We estimated the mass influx of material in the equatorial region by combining calculations of the material velocities and densities. From the mass deconvolution described above, we estimated the densities of methane, water, ammonia, nitrogen, carbon monoxide, carbon dioxide, and organic fragments measured at an altitude of 2000 km during revs 290, 291, and 292 (see Fig. 6). We used two different approaches to determine the appropriate downward diffusion velocity. One is based on the limiting flux equation (28):Embedded Image(1)where H is the scale height (we use a value of 150 km based on the INMS data), m1 is the mass of the minor species of interest, and m is the mean mass of the atmosphere (we use a value of 2 u). D12 is the coefficient for diffusion of species 1 in species 2. The alternative approach uses the diffusion coefficients calculated using a simple hydrostatic model adapted from previous work (29). The methane diffusion velocity at 2000 km is calculated using both methods for a range of influx values of methane. The maximum (1 × 104 cm s–1) and minimum (4.5 × 103 cm s–1) diffusion velocities are then taken as bounding cases. The diffusion velocities for the other materials are scaled by the ratio to methane of their diffusion coefficients flowing through H2 (30). The range of diffusion velocities used in this calculation is inclusive enough that assumptions about whether methane, ammonia, water, nitrogen, carbon monoxide, and carbon dioxide are present at 2000 km as volatiles or are derived as fragments of a larger organic moiety will have little effect on the diffusion velocity calculation. The equatorial latitude band used in the mass influx calculation is 8° wide, which is the half width of the low-altitude measurements in Fig. 4C. The difference between the maximum and minimum values is completely dominated by the uncertainty of determining the diffusion velocities, which is a systematic uncertainty that is constant from one orbit to the next. The uncertainty due to the densities of the components is ~1%, indicating that there is variation in the mass influx between rev 291 and the other two revs (290 and 292) we analyzed. However, the mass fraction of a given component is not statistically different from orbit to orbit. Calculated mass influx rates for revs 290, 291, and 292 and the average composition of material from Saturn’s atmosphere and from ring influx are reported in Table 1 and Fig. 6.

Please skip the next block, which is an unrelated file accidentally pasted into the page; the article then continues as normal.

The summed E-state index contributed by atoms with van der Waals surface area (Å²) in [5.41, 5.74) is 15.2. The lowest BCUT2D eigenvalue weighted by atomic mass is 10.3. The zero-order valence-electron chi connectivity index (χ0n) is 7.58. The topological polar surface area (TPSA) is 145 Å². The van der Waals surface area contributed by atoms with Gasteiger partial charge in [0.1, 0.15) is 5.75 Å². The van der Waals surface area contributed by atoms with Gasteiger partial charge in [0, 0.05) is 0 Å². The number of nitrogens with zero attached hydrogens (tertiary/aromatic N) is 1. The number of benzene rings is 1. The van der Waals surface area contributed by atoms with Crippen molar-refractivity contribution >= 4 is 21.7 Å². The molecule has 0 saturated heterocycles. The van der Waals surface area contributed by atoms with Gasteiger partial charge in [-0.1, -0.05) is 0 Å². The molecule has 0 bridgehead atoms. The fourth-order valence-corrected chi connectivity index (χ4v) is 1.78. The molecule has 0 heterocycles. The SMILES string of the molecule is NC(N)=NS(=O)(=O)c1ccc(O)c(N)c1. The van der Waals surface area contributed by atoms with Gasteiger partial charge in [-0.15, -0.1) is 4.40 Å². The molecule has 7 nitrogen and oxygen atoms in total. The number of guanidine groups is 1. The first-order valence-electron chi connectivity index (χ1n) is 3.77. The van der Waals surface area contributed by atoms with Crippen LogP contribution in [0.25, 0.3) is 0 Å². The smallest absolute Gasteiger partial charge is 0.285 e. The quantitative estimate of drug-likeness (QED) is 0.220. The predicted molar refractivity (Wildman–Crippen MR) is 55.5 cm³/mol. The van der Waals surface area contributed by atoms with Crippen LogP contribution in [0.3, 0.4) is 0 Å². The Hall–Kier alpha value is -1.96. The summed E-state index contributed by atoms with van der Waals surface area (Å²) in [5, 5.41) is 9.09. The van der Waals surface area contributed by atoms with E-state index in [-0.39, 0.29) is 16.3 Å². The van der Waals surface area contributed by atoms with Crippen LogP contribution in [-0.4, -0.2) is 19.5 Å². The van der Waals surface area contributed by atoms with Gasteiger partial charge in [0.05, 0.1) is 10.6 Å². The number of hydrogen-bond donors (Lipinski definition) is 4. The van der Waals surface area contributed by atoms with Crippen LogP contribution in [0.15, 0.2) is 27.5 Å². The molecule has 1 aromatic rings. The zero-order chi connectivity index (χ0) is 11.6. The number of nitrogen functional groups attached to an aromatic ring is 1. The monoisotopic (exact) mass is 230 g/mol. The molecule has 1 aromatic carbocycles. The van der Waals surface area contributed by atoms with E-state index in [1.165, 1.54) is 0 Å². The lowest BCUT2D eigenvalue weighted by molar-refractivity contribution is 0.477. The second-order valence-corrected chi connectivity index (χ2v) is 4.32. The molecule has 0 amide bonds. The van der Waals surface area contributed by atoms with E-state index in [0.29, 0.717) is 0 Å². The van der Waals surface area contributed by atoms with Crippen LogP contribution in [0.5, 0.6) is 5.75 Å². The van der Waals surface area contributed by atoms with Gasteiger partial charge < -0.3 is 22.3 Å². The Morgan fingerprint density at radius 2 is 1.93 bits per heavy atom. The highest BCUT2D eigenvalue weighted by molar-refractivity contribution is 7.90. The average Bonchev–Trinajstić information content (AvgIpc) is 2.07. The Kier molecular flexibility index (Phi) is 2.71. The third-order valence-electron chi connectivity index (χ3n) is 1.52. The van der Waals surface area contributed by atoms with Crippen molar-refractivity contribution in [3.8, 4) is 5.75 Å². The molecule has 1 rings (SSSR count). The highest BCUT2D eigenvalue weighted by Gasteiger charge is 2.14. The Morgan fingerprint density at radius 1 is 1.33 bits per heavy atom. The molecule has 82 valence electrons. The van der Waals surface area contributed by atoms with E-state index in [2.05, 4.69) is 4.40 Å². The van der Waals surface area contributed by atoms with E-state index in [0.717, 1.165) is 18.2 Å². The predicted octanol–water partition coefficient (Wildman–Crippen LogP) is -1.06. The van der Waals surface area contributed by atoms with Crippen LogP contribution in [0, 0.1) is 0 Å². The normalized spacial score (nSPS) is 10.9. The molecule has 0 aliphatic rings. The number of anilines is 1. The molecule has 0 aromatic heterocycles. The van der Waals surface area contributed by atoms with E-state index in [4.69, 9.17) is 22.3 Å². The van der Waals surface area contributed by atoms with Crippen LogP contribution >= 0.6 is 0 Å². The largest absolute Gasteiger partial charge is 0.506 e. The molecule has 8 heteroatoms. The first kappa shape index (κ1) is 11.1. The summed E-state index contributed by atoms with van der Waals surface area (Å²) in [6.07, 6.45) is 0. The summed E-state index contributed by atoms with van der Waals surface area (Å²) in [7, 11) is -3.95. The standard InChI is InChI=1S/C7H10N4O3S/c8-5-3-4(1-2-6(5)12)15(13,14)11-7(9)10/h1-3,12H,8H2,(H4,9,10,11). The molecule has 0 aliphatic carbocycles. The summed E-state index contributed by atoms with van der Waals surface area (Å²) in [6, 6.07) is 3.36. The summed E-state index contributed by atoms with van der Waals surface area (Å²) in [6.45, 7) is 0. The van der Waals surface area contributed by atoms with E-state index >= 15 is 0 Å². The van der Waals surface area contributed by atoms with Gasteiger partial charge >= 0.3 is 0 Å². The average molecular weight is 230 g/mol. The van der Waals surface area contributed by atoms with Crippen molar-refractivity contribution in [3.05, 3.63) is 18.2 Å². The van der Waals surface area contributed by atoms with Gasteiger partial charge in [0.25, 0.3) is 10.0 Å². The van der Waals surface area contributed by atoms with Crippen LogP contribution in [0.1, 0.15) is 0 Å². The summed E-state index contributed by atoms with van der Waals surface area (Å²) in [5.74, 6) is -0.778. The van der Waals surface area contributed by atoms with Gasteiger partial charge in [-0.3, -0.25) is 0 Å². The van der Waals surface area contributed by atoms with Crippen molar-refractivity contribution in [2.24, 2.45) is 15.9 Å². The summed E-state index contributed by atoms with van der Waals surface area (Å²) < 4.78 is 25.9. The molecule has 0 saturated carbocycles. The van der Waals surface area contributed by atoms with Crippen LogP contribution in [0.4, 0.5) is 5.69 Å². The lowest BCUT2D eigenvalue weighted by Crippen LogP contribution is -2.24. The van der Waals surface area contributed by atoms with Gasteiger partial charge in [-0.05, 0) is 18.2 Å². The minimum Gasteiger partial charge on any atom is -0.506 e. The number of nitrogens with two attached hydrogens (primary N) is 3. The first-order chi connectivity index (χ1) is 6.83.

Ionospheric measurements